Graham Reid | | 1 min read
When this out-of-the-blue single raced around the globe at the height of Beatlemania it sounded like a typically gimmicky hit of the period.
The band name, Sam wearing a turban and the group dressed like Arabs didn't exactly deny it.
You might have expected them to disappear immediately.
But they didn't.
They came back with a slightly sleazy slice of rough garageband rock on Li'l Red Riding Hood (gimmicky but thoroughly enjoyable) and then The Hair of My Chinny Chin Chin (the unrequested sequel to Li'l Red Riding Hood). Yep, Sam the Sham from Memphis were about as relevant as Freddie and the Dreamers were to the British Invasion.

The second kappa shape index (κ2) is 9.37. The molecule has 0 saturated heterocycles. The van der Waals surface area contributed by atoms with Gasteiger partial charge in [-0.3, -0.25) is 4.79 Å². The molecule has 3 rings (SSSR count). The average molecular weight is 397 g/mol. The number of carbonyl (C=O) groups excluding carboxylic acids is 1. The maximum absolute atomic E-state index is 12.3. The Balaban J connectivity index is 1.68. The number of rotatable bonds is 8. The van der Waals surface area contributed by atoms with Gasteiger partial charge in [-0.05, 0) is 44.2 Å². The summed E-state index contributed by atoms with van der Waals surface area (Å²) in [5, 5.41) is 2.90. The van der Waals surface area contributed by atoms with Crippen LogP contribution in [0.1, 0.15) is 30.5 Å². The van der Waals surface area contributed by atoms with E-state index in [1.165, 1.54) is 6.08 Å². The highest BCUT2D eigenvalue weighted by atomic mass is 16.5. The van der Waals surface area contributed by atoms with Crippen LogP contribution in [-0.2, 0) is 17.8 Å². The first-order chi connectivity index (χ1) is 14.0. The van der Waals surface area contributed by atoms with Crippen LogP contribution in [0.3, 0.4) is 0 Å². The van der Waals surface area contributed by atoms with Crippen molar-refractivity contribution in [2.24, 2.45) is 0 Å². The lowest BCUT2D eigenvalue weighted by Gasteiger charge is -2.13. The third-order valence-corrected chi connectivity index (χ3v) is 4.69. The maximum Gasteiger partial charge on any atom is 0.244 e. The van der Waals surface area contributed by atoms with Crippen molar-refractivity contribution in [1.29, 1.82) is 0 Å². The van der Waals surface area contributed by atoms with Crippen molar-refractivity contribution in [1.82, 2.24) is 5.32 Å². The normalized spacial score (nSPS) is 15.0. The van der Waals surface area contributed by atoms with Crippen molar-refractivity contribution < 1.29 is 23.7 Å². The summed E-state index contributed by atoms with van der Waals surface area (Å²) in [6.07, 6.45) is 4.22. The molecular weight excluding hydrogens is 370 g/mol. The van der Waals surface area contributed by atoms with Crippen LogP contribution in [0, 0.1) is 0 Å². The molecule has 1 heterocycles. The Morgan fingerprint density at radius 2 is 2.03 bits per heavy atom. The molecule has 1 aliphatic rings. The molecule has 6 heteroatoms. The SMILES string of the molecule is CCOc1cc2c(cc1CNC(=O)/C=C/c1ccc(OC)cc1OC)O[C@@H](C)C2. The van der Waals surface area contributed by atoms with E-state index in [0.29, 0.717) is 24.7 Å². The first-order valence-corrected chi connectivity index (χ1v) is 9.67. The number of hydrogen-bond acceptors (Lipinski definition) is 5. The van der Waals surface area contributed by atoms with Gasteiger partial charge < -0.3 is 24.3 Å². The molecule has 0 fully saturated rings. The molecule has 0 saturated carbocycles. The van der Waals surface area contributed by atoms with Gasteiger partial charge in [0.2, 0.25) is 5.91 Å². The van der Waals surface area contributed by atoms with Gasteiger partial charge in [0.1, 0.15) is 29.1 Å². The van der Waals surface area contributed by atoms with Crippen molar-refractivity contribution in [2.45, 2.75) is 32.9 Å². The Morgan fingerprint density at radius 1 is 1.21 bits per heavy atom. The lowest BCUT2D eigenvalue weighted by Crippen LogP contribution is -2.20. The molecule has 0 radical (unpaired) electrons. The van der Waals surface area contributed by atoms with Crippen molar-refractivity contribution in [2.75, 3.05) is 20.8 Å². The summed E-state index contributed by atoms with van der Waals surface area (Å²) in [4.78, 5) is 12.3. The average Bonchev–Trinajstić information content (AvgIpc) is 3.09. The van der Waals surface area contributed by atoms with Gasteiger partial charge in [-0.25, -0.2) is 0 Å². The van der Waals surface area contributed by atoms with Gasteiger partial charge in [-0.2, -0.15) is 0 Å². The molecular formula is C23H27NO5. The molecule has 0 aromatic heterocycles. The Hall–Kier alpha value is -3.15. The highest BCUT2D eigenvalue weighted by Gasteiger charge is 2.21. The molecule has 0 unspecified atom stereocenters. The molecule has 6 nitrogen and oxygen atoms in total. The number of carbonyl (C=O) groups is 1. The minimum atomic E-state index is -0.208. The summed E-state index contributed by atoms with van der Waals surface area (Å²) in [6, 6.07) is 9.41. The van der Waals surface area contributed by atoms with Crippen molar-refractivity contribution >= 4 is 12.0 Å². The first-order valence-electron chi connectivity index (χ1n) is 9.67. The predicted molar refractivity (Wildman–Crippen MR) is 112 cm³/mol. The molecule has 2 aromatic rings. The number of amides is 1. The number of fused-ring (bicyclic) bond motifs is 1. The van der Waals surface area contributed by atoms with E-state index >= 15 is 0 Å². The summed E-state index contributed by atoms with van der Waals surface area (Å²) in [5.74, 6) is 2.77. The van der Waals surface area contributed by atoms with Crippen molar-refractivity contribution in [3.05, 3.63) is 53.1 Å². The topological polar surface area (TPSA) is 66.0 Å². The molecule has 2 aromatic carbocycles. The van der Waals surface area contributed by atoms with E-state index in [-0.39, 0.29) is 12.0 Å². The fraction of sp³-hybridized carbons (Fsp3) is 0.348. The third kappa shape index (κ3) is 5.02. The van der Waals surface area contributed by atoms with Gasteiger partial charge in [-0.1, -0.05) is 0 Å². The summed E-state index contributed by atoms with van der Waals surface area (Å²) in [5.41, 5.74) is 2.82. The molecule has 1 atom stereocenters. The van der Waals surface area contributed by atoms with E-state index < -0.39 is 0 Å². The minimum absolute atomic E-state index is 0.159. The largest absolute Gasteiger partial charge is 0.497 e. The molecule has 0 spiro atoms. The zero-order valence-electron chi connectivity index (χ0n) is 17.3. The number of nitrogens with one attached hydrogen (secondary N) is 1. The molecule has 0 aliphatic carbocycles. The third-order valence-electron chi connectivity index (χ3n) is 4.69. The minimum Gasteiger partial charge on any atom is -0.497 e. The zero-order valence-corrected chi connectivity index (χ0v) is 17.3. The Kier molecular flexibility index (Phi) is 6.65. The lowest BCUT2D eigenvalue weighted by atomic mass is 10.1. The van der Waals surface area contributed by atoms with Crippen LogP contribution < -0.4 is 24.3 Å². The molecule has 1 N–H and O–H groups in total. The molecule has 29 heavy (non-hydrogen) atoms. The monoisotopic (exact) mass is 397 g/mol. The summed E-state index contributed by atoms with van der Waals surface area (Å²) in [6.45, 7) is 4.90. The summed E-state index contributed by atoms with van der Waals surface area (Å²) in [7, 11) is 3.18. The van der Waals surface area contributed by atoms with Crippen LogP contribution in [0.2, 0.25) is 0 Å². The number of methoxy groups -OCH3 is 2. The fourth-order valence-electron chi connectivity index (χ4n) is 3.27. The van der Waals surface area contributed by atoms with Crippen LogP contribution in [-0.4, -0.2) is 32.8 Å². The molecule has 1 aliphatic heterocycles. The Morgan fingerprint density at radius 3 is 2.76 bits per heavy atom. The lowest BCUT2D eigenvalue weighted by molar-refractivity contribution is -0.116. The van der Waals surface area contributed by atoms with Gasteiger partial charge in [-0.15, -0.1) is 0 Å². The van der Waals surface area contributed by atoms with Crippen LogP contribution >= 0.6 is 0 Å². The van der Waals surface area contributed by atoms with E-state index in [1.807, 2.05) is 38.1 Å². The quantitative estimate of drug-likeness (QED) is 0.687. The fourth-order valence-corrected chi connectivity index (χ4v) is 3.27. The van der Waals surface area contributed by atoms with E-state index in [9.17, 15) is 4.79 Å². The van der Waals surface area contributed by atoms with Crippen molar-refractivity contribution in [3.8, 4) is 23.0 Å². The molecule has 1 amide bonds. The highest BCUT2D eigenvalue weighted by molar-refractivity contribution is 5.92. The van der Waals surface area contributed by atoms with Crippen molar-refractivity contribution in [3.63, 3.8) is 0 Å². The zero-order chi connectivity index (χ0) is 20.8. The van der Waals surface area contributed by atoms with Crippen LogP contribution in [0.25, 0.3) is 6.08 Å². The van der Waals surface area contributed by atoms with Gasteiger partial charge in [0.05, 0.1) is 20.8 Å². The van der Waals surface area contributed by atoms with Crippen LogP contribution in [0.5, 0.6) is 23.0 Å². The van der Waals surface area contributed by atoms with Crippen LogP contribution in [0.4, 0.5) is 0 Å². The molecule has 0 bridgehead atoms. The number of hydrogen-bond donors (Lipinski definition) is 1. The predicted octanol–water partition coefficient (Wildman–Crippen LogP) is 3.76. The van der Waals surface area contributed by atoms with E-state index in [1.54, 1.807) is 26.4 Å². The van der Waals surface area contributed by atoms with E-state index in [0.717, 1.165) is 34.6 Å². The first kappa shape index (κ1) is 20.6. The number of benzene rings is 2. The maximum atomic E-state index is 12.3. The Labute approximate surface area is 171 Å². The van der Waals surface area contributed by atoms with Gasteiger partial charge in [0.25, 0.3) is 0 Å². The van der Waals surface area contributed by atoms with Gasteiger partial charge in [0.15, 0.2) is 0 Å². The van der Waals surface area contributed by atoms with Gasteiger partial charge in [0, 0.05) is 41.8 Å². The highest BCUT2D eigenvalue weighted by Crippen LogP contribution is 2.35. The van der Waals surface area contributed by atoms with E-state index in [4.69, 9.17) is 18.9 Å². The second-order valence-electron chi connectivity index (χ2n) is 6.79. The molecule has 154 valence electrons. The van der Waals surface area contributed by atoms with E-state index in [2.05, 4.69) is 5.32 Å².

Well, not quite.
Domingo Zamudio (Sam) from Dallas then Memphis had been a journeyman musician around clubs and chicken-wire bars for years, had played bills with blues and rock'n'roll legends, and was on his way to creating a meltdown of Tex-Mex music and rock'n'roll. Wooly Bully was his first grasp at taking it global, and maybe if it hadn't been such a huge hit he wouldn't have shifted to being a hit-making volume dealer knocking out novelty songs (the Riding Hood songs, El Toro de Goro, I'm In with the Out Crowd).
His story is told by Sam himself in Garth Cartwright's excellent More Miles Than Money (quit music, worked boats, got religion) but Wooly Bully stands as a terrific slice of Tex-Mex rock'n'roll right from the opening when Sam shouts, "un, dos . . . one, two, tres, quatro".
Now, where is that ? and the Mysterian's single 96 Tears?
Oh! It's here.
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